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Fraternity banned from Pennsylvania for a decade in landmark legal decision

The national chapter of Pi Delta Psi has been found guilty.

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In a legal decision that experts say will likely have a significant impact on America’s Greek system, a judge in Pennsylvania has banned Pi Delta Psi from the state for 10 years as punishment for a hazing death in 2013. Four former fraternity members were also sentenced to jail time.

Attorney for Pi Delta Psi speaks to the media after the judge’s ruling yesterday. (Image: AP video screenshot)

Chun Hsien Deng, who was a student at Baruch College, died during a brutal hazing ritual known as the “glass ceiling” that involved him being blindfolded in freezing temperatures and assaulted, reportedly representing the plight of Asian-Americans.

The judge found the hazing death deeply disturbing, according to the The Associated Press: “‘Not one person out of 37 picked up a telephone and called an ambulance. I cannot wrap my head around it,” Monroe County President Judge Margherita Patti-Worthington said. “So there’s something greater going on here, and I think it’s probably really prevalent. We see across the country these issues in fraternities.'”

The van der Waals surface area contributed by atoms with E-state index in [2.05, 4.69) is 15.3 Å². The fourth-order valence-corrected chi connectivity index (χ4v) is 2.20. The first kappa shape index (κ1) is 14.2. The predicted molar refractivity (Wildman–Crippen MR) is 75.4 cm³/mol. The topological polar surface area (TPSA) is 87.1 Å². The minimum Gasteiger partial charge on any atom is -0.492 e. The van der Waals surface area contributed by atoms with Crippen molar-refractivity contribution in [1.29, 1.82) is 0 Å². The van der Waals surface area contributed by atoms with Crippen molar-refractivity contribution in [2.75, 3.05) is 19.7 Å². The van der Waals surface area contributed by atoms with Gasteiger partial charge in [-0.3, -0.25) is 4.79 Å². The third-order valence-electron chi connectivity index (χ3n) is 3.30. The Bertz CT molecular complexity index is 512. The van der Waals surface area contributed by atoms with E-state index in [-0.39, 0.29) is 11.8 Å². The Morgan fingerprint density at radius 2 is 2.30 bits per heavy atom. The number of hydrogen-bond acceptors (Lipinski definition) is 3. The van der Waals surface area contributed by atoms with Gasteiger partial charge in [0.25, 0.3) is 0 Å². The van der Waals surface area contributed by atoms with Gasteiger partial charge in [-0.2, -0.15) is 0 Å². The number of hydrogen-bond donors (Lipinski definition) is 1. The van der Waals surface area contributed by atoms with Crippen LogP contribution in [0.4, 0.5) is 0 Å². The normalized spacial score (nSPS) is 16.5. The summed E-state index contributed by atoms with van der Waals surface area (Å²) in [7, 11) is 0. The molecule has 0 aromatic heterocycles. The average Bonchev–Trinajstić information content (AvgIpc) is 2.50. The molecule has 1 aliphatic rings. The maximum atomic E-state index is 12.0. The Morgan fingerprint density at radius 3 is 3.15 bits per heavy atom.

The decision may prove to be landmark because a national fraternity chapter was successfully prosecuted. Pi Delta Psi has two chapters in Pennsylvania, according to Inside Higher Ed, one at Penn State and an inactive one at Carnegie Mellon University. Neither were involved in the hazing that killed Deng.  The Pi Delta Psi chapter at Baruch College was immediately shut down following Deng’s death back in 2013.

According to NPR, “The four defendants, all from New York City, were sentenced after pleading guilty to voluntary manslaughter, hindering apprehension and other charges. They had been initially charged with third-degree murder.”

Kenny Kwan received 12 to 24 months, Raymond Lam and Sheldon Wong will serve 10 to 24 months each, while Charles Lai was sentenced to time served — he had spent 342 days in jail because he could not make bail.

According to The New York Times, the fraternity was also sentenced to pay $110,000 in fines, in addition to the ban. The fraternity plans on appealing, arguing that the courts had judged the national organization harshly for only several members’ actions.

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Carla is a recent graduate of Touro College in New York City, where she developed a keen ability to joke her way out of anything. She has previously worked for the Mayor's Office of New York, as well as ABC7 Eyewitness News. She is currently the Senior Editor at CMN, and can be reached at carla@collegemedianetwork.com.

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